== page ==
This special issue will bring together the thoughts and analyses of scholars and practitioners from a range of disciplines and cultural backgrounds to address the question of what the dilemmas that our populations currently face in the 21st century are, characterised by an increasingly complex world.
Complexity management has been used, in recent years, as a new emerging field of study, generally known as complexity theory and management, whose primary focus of analysis is the behaviour over time of certain kinds of complex systems which are not part of traditionally explained concepts.
Complexity's foundations are generically called “unknowability” and “unpredictability”, in contrast to the quantitative nature of most of business disciplines today and the consequent measurements of performance. Complexity management does not try to understand the linearity of the system; on the contrary, it looks at nonlinear relationships while looking at the role of self-organisation, emergence and co-evolution, just to name the basic dimensions. These very same concepts critically challenge the most traditional constructs of management by looking at examples of new paradigms of thought and by proving the fallibility of highly controlled practices, mainly nurtured by what is called the “illusion of control”.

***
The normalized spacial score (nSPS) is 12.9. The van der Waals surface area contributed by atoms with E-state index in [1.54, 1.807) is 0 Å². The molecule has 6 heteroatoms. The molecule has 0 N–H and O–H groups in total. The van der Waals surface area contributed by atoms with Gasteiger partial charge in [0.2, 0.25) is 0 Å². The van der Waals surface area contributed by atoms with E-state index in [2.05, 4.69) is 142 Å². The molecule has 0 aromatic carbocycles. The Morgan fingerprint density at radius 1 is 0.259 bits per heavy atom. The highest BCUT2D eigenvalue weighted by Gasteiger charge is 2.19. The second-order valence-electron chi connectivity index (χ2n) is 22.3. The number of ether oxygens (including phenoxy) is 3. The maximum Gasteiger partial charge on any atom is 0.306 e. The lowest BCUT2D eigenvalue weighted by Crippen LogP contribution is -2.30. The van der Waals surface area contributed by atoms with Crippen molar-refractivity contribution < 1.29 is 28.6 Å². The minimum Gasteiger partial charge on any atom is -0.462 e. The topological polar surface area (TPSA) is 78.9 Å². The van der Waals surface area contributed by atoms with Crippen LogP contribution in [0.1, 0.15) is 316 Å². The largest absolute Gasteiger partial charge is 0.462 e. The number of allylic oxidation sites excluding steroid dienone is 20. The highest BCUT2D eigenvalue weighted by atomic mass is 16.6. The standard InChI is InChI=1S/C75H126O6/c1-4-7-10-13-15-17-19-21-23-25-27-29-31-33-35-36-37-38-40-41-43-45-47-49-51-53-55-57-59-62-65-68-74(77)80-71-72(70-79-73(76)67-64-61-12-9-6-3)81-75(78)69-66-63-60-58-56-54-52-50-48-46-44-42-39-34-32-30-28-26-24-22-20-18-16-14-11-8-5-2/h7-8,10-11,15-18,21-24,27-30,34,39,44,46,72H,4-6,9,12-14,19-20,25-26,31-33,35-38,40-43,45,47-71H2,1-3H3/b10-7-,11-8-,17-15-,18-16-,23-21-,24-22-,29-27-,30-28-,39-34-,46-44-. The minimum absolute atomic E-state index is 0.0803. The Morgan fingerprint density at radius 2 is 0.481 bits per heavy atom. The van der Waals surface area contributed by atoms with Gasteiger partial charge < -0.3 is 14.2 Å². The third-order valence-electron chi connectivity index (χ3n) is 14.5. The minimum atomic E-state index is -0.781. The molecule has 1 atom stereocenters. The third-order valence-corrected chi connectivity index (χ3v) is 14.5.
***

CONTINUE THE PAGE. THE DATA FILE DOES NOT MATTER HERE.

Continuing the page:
While using systemic thinking and theory as the instruments to map and interpret complexity over time and outside of cause and effect, the success of complexity management in the business discipline represents a strategic opportunity that individuals and organisations can cultivate, in an inevitably and increasingly complex business landscape.
The issue will carry revised and substantially extended versions of selected papers from Harvard Summer School 2012, but we also strongly encourage researchers unable to participate in the event to submit papers for this call.
Suitable topics include but are not limited to:
- New theoretical understandings of complexity in leadership and management and its associated issues and strategies, with a focus on the applications of the systems
- Systems thinking and models of learning organisations in the business world
- Qualitative research in complexity in leadership and management practices
- Case studies of complexity in leadership and management practices in all types of human organisations; personal and professional dilemmas, related to complexity
- Complex adaptive dynamics associated with new leadership and management thinking and dynamics of strategy that can help to understand the interaction of the elements of the systems
- Leadership and management issues related to the complexity of a particular sector or activity (e.g. education, governance)
- Any other associated new knowledge and findings
Submission deadline: 30 December, 2012